Effective messages in vaccine promotion: a randomized trial.
American Academy of Pediatrics
The final version is available from the American Academy of Pediatrics via the DOI in this record.
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Under indefinite embargo due to publisher policy.
OBJECTIVES: To test the effectiveness of messages designed to reduce vaccine misperceptions and increase vaccination rates for measles-mumps-rubella (MMR). METHODS: A Web-based nationally representative 2-wave survey experiment was conducted with 1759 parents age 18 years and older residing in the United States who have children in their household age 17 years or younger (conducted June-July 2011). Parents were randomly assigned to receive 1 of 4 interventions: (1) information explaining the lack of evidence that MMR causes autism from the Centers for Disease Control and Prevention; (2) textual information about the dangers of the diseases prevented by MMR from the Vaccine Information Statement; (3) images of children who have diseases prevented by the MMR vaccine; (4) a dramatic narrative about an infant who almost died of measles from a Centers for Disease Control and Prevention fact sheet; or to a control group. RESULTS: None of the interventions increased parental intent to vaccinate a future child. Refuting claims of an MMR/autism link successfully reduced misperceptions that vaccines cause autism but nonetheless decreased intent to vaccinate among parents who had the least favorable vaccine attitudes. In addition, images of sick children increased expressed belief in a vaccine/autism link and a dramatic narrative about an infant in danger increased self-reported belief in serious vaccine side effects. CONCLUSIONS: Current public health communications about vaccines may not be effective. For some parents, they may actually increase misperceptions or reduce vaccination intention. Attempts to increase concerns about communicable diseases or correct false claims about vaccines may be especially likely to be counterproductive. More study of pro-vaccine messaging is needed.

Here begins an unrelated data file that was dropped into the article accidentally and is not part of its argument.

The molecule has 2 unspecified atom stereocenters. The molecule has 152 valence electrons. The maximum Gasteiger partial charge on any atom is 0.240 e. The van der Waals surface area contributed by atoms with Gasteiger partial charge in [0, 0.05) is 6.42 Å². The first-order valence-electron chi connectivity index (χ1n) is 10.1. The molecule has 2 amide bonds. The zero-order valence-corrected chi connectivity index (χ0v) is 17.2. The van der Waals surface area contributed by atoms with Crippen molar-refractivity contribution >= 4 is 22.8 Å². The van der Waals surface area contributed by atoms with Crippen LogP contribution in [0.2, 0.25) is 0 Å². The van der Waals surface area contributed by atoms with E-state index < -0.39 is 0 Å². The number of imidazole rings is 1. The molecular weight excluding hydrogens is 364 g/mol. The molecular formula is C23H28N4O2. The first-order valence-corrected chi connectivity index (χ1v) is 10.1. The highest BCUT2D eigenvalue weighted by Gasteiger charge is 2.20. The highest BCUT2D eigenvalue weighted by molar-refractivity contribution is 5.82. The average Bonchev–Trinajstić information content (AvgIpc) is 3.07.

Funded by a grant from the Robert Wood Johnson Foundation Health and Society Scholars Program at the University of Michigan. The findings and conclusions in this report are those of the authors and do not necessarily represent the views of the funders.
Pediatrics, 2014, Vol. 133, Number 4
Place of publication